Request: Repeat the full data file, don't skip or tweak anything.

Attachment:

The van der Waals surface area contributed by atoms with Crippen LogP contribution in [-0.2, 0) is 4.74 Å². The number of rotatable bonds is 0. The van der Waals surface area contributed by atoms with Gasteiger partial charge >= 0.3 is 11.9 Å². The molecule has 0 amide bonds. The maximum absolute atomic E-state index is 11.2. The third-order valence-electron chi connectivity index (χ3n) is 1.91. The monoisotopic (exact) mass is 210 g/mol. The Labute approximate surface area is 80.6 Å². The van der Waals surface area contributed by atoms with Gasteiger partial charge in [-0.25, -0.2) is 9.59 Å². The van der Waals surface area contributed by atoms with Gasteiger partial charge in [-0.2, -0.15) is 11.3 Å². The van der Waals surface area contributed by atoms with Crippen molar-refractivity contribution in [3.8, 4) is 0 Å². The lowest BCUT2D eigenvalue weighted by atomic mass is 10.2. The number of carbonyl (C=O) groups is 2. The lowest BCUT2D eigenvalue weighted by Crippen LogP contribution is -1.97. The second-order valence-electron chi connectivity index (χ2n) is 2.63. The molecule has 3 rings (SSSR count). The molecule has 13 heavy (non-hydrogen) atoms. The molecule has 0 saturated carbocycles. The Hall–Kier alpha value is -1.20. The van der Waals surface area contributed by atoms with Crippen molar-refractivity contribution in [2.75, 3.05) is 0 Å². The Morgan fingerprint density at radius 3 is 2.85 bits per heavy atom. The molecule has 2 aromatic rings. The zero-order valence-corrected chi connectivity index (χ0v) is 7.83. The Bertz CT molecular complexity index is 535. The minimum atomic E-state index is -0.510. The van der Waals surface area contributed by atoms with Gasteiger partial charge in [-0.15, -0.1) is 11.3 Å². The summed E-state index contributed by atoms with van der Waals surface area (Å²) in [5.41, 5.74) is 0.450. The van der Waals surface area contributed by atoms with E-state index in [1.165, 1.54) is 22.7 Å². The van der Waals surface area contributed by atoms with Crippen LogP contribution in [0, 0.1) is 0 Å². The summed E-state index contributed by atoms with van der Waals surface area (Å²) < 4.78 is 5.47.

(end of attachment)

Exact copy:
The van der Waals surface area contributed by atoms with Crippen LogP contribution in [-0.2, 0) is 4.74 Å². The number of rotatable bonds is 0. The van der Waals surface area contributed by atoms with Gasteiger partial charge >= 0.3 is 11.9 Å². The molecule has 0 amide bonds. The maximum absolute atomic E-state index is 11.2. The third-order valence-electron chi connectivity index (χ3n) is 1.91. The monoisotopic (exact) mass is 210 g/mol. The Labute approximate surface area is 80.6 Å². The van der Waals surface area contributed by atoms with Gasteiger partial charge in [-0.25, -0.2) is 9.59 Å². The van der Waals surface area contributed by atoms with Gasteiger partial charge in [-0.2, -0.15) is 11.3 Å². The van der Waals surface area contributed by atoms with Crippen molar-refractivity contribution in [3.8, 4) is 0 Å². The lowest BCUT2D eigenvalue weighted by atomic mass is 10.2. The number of carbonyl (C=O) groups is 2. The lowest BCUT2D eigenvalue weighted by Crippen LogP contribution is -1.97. The second-order valence-electron chi connectivity index (χ2n) is 2.63. The molecule has 3 rings (SSSR count). The molecule has 13 heavy (non-hydrogen) atoms. The molecule has 0 saturated carbocycles. The Hall–Kier alpha value is -1.20. The van der Waals surface area contributed by atoms with Crippen molar-refractivity contribution in [2.75, 3.05) is 0 Å². The Morgan fingerprint density at radius 3 is 2.85 bits per heavy atom. The molecule has 2 aromatic rings. The zero-order valence-corrected chi connectivity index (χ0v) is 7.83. The Bertz CT molecular complexity index is 535. The minimum atomic E-state index is -0.510. The van der Waals surface area contributed by atoms with Gasteiger partial charge in [-0.15, -0.1) is 11.3 Å². The summed E-state index contributed by atoms with van der Waals surface area (Å²) in [5.41, 5.74) is 0.450. The van der Waals surface area contributed by atoms with E-state index in [1.165, 1.54) is 22.7 Å². The van der Waals surface area contributed by atoms with Crippen LogP contribution in [0, 0.1) is 0 Å². The summed E-state index contributed by atoms with van der Waals surface area (Å²) < 4.78 is 5.47.